Sisters of the Last Straw: The Case of the Haunted Chapel by Karen Kelly Boyce. I’m a big fan of this series — but somehow missed reading the first one until now! You won’t find picture-perfect nuns among the Sisters of the Last Straw: All of them had failed in other convents because of bad habits they just can’t shake. Together, their best and worst qualities make for high comedy as they chase runaway goats and try to figure out what’s causing the strange noises and voices they’re hearing in the chapel. This book for readers in grades 2 and up would make a great read-aloud for primary grade students too.

Cornelia and the Audacious Escapades of the Somerset Sisters by Lesley M.M. Blume. Cornelia’s mom is a concert pianist who’s almost never home; Cornelia’s dad isn’t in the picture at all. Raised by a stern house manager, Cornelia avoids friendships because everyone is always more interested in her famous parents. When glamorous, elderly Virginia Somerset moves in next door with her servant and French bulldog, Cornelia is captivated — and learns what it’s like to be appreciated for who she is.

Nonfiction

Don’t Forget to Say Thank You by Lindsay Schlegel. The things we say to our kids contain more truth than we think: truths about our relationship with God. Lindsay Schlegel shares 15 of those phrases we say around the house on a daily basis, and examines what they mean by imagining God saying those same phrases to her. Rounding out each short chapter is a prayer, reflection questions, and a couple of patron saints whose example can help us on our spiritual journeys. Honest, encouraging, and challenging. I received an advance copy of this book from the publisher via Netgalley.

Poetry

from dust to starsFrom Dust to Stars by Jake Frost. The author captures the reader’s imagination by grounding the poetry in history. The poems cover topics ranging from biblical figures and events to persecution of Catholics in Britain to saints of the Church. Some of them are even prayers, written in verse. I received a review copy of this book from the author. Read my full review.


Where noted, books are review copies. If that is not indicated, I either purchased the book myself or borrowed it from the library.

Follow my Goodreads reviews for the full list of what I’ve read recently (even the duds!)

Visit today’s #OpenBook post to join the linkup or just get some great ideas about what to read! You’ll find it at Carolyn Astfalk’s A Scribbler’s Heart and at CatholicMom.com!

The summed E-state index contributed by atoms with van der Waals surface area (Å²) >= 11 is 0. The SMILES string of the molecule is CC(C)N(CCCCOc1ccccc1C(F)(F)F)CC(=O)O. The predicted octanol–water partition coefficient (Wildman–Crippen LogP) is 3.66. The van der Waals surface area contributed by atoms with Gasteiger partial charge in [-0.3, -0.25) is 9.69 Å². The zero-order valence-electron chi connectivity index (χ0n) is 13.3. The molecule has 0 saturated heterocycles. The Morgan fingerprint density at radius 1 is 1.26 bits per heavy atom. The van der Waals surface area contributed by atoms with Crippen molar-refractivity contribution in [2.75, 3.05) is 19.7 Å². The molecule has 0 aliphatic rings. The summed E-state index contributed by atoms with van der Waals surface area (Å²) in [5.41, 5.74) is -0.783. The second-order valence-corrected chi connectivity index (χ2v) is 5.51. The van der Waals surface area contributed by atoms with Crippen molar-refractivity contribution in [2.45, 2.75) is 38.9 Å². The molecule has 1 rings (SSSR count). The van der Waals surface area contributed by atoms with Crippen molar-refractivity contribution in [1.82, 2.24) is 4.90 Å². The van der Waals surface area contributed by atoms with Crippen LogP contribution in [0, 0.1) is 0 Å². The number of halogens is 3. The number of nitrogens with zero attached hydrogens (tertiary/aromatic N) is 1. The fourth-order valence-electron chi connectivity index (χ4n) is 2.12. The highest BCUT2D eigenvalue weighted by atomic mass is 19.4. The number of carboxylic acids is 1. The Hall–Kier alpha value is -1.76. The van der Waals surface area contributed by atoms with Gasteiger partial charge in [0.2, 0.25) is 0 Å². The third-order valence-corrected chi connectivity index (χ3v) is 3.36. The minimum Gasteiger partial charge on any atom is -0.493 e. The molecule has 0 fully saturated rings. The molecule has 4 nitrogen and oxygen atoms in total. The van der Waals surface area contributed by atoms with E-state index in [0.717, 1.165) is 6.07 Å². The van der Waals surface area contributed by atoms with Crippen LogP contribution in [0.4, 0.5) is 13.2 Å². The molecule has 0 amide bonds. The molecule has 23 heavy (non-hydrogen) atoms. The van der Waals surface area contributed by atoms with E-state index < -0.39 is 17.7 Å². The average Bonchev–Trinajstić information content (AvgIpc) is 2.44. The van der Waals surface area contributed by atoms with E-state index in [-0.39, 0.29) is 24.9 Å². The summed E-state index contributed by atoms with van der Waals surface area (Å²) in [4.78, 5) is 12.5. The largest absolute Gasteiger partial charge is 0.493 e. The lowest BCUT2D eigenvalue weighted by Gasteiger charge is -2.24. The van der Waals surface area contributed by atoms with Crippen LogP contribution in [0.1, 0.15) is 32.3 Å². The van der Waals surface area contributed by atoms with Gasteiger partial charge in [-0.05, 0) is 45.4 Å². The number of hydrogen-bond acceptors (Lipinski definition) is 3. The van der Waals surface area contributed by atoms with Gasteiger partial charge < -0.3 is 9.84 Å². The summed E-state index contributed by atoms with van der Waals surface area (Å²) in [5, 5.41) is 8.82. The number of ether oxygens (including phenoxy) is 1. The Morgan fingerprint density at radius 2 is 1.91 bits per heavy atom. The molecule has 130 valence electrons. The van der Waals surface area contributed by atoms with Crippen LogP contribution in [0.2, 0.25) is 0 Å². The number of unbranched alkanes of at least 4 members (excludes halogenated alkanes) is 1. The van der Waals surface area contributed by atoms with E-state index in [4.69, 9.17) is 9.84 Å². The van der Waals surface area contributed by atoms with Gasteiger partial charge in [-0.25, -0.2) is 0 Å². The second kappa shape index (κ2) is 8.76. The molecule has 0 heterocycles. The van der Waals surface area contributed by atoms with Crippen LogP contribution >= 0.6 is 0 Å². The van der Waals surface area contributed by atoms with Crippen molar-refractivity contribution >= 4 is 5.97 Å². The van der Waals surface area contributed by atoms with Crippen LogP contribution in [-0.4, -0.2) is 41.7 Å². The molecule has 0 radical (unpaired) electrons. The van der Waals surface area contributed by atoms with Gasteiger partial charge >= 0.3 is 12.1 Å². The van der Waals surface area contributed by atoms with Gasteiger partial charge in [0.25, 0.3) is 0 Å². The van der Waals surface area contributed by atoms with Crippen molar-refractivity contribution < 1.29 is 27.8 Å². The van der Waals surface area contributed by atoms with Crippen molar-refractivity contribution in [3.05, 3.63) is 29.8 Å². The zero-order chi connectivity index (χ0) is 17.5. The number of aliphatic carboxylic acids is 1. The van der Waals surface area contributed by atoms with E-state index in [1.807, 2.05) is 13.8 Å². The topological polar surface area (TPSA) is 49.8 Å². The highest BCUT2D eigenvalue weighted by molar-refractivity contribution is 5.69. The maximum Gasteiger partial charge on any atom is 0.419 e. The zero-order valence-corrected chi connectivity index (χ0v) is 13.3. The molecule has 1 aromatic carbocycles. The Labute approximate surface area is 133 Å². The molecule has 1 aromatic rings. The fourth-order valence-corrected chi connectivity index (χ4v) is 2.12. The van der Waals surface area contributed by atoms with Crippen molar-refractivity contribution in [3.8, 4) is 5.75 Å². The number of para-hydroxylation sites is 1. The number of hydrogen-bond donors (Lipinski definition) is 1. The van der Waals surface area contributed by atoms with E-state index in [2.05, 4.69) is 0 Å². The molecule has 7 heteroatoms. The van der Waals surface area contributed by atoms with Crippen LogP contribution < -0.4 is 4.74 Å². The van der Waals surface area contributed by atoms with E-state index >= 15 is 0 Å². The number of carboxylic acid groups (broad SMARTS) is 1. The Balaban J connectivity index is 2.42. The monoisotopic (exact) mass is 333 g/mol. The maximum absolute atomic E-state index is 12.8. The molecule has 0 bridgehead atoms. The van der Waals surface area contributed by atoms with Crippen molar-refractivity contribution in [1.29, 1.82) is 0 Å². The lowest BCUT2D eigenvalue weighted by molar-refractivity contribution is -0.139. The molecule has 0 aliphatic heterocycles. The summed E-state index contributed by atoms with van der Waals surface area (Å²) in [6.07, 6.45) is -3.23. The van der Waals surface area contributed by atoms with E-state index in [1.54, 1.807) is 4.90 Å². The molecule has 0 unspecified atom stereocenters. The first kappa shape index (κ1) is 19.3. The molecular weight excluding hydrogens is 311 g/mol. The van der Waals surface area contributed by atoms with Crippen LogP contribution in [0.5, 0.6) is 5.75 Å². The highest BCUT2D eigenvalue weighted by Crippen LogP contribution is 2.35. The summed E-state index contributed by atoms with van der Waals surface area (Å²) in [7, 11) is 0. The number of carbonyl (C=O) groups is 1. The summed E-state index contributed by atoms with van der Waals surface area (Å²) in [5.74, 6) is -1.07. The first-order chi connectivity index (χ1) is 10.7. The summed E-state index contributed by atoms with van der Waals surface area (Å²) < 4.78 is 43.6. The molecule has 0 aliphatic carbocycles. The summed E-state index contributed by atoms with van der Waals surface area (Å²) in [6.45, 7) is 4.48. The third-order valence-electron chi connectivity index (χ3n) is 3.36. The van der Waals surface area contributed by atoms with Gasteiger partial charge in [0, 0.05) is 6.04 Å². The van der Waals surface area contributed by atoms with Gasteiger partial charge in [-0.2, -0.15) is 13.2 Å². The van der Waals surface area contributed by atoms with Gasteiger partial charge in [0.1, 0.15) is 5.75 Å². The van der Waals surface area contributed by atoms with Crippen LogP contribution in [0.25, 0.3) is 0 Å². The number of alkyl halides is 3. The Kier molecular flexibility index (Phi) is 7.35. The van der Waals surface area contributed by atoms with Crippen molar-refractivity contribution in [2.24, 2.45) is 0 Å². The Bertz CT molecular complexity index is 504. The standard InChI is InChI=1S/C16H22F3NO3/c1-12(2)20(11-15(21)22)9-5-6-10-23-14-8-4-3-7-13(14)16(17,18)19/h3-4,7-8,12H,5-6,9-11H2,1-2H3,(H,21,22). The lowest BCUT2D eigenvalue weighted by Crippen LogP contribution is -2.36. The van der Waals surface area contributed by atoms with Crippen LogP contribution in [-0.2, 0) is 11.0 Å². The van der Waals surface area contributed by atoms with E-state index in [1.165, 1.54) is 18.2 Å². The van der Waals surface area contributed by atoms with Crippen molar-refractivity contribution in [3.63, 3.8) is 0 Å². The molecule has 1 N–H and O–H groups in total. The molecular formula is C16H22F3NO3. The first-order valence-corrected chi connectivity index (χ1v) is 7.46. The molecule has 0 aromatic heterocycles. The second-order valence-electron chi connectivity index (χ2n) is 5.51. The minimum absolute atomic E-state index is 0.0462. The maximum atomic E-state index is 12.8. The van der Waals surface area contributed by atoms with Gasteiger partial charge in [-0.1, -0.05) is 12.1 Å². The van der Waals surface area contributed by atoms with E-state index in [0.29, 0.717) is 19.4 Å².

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Copyright 2018 Barb Szyszkiewicz

 

Failing at the Heroic Minute

All I wanted was a Pajama Day.

Last night I realized that, since I’m playing at the 7 PM holy-day Mass tonight, I could take my time about things and spend the morning in my PJs. I wouldn’t have to get dressed until it was time to head to Adoration at noon.

I relished the idea of working in my PJs, with the bonus of avoiding an early-morning shower-schedule collision with my daughter.

I even woke up a few minutes early! And I remembered that I’d be hanging around in my PJs, so I put on my cozy slippers and went downstairs to make my cup of tea and begin my morning routine.

All was well until TheKid’s alarm went off at 6, and he didn’t get up. He didn’t get up at 6:10 or 6:15 when I called to him from the hallway.

He didn’t get up until 6:24.

I wasn’t sweating it TOO much, because he’d said that his first-period class was having bagel sandwiches for breakfast and he’d already brought in his money to give to the classmate who was picking up the order. THEN he told me that the breakfast party had been moved to tomorrow.

And that’s when I failed at the Heroic Minute.

Succeeding at St. Josemaría Escrivá’s Heroic Minute is getting up when you’re supposed to. No snooze alarm. No rolling over and pulling the blanket over your head. I’m normally pretty good on that score.

For me, the Heroic Minute involves managing a graceful response when someone throws a monkey wrench into your plans.

I like plans. Monkey wrenches, not so much.

At 6:24 I kind of lost it when I realized that I was going to have to change out of my pajamas so I could drive TheKid to school, because there was no way he’d manage to shower, dress, and finish breakfast before his bus arrived at 7:13.

Me: I have nowhere to be until noon today. Don’t miss the bus and make me have to get dressed to drive you to school.

Kid: You don’t have to get dressed. You’ll be in the CAR.

Me: What if there’s an accident?! (Why yes, I did just hear my mother’s words … and her mother’s … come out of my mouth.)

Kid: If there’s an accident, nobody’s going to care if you’re in your pajamas.

Being my mother’s daughter, there is no possible way I could leave the house in pajamas. Or slippers. So I put on my sweatpants (translation: almost-pajamas that are fit to wear outside the house) and a pair of sneakers and grumped around folding laundry until it hit me.

I was mad because my kid’s laziness wasn’t letting me indulge in being lazy.

Ouch.

So I grabbed my car keys, and off we went, and we had a laugh about the music on the radio (instead of a fight, as is our usual), and I hope we redeemed the bad start to the day — just a bit.

Lesson learned. I don’t get to plan to be lazy, whether that means hanging out in pajamas for half the day, or indulging in spiritual laziness.